17 February 2018, Sweetcrude, Lagos — The Comptroller General of the Nigeria Customs Service, Col. Hameed Ali has set up a committee comprising of three Deputy Comptrollers General (DCGs) and three members of the Association of Nigerian Licensed Customs Agents (ANLCA) to develop a roadmap on the introduction of a uniformed value for imported vehicles into Nigeria.
National Public Relations Officer of Customs, Mr. Joseph Attah confirmed this exclusively to our correspondent at the weekend.
He said that the decision was reached at a recent meeting between the Customs management and ANLCA.
Attah, however, did not expatiate but said details of the committee’s works are still under wraps.
It was however gathered that the three DCGs in the committee are: DCG Tariff and Trade, Alu S. R Enforcement, Investigation and Inspection, Dangaladima A. A and DCG in charge of Customs ICT.
ANLCA is represented by its national president; Prince Olayiwola Shittu, Alhaji Babatunde Mukaila, and retired Customs Comptroller Olu Ogunojemite.
Also confirming the development last week, Tin Can Island Chairman of ANLCA, Prince Segun Oduntan said the major challenge confronting Nigerian importers and clearing agents is lack of uniformed value on imported items, especially vehicles.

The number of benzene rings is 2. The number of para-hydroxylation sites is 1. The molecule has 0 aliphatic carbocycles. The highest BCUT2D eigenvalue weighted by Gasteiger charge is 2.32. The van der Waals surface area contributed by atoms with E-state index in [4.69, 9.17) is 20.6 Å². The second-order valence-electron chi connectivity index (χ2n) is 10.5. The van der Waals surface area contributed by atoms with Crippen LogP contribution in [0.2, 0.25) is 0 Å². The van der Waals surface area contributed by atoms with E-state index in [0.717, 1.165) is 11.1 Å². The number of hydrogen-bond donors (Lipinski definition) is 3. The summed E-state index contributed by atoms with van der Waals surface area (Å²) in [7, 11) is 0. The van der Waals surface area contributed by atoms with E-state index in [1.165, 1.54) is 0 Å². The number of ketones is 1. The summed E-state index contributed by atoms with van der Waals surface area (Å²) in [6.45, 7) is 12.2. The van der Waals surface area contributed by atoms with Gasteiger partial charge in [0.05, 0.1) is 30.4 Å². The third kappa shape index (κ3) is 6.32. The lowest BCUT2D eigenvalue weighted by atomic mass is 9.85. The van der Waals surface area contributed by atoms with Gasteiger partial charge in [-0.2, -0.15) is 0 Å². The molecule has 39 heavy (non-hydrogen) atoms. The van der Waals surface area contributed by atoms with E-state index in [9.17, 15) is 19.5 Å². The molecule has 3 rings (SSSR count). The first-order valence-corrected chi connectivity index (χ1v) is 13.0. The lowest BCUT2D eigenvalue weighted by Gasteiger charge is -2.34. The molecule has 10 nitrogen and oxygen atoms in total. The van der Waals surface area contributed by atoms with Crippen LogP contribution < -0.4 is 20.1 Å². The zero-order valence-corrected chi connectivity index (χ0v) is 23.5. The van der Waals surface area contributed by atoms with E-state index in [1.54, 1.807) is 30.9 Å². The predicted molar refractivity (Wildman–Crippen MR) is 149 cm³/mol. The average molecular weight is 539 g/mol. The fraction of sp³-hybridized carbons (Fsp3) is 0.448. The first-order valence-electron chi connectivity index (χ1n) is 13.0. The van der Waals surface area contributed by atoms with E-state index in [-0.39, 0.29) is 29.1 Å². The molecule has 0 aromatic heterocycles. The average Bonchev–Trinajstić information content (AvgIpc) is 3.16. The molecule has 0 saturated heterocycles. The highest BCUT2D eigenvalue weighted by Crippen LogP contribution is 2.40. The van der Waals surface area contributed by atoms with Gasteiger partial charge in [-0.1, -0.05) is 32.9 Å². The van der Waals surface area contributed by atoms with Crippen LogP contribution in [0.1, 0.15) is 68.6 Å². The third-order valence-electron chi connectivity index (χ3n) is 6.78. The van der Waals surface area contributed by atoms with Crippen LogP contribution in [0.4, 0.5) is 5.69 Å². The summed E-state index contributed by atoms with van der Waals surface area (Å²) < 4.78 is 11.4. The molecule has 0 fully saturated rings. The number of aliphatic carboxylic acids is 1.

Oduntan noted that clearing agents have been clamouring for the value of vehicles to be published openly on customs website, he, however, said some corrupt officers were frustrating it because of pecuniary gains. He said that if implemented, it would eradicate the number of alerts placed on already cleared cargoes by Customs.
“We were in Abuja and we told the CGC that he should give us a value base on cars, if this is done, we as chapter chairmen will rest, the meeting we had was almost turned into fisticuffs. A committee has been set up headed by a DCG”
“As of today, some people are not ready to make it work because of what they are eating from the anomaly. The duty of vehicles should be placed online just like the tariff”, he said.
The ANLCA chairman also maintained that without the uniform value on vehicles, alerts cannot be resolved. Most of the alerts are on imported vehicles”
At the weekend, National Publicity Secretary of ANLCA, Kayode Farinto told our correspondent that there is a need for the industry to have uniform value on vehicles.
“The CGC has approved it and it would soon see the light of the day, a committee has been formed to take care of it comprising of three DCG and three ANLCA members. Once there is a uniformed value on vehicles. It would be placed on the internet; the importer knows what to pay at all ports. If Ghana can do it, we should also do it”. he said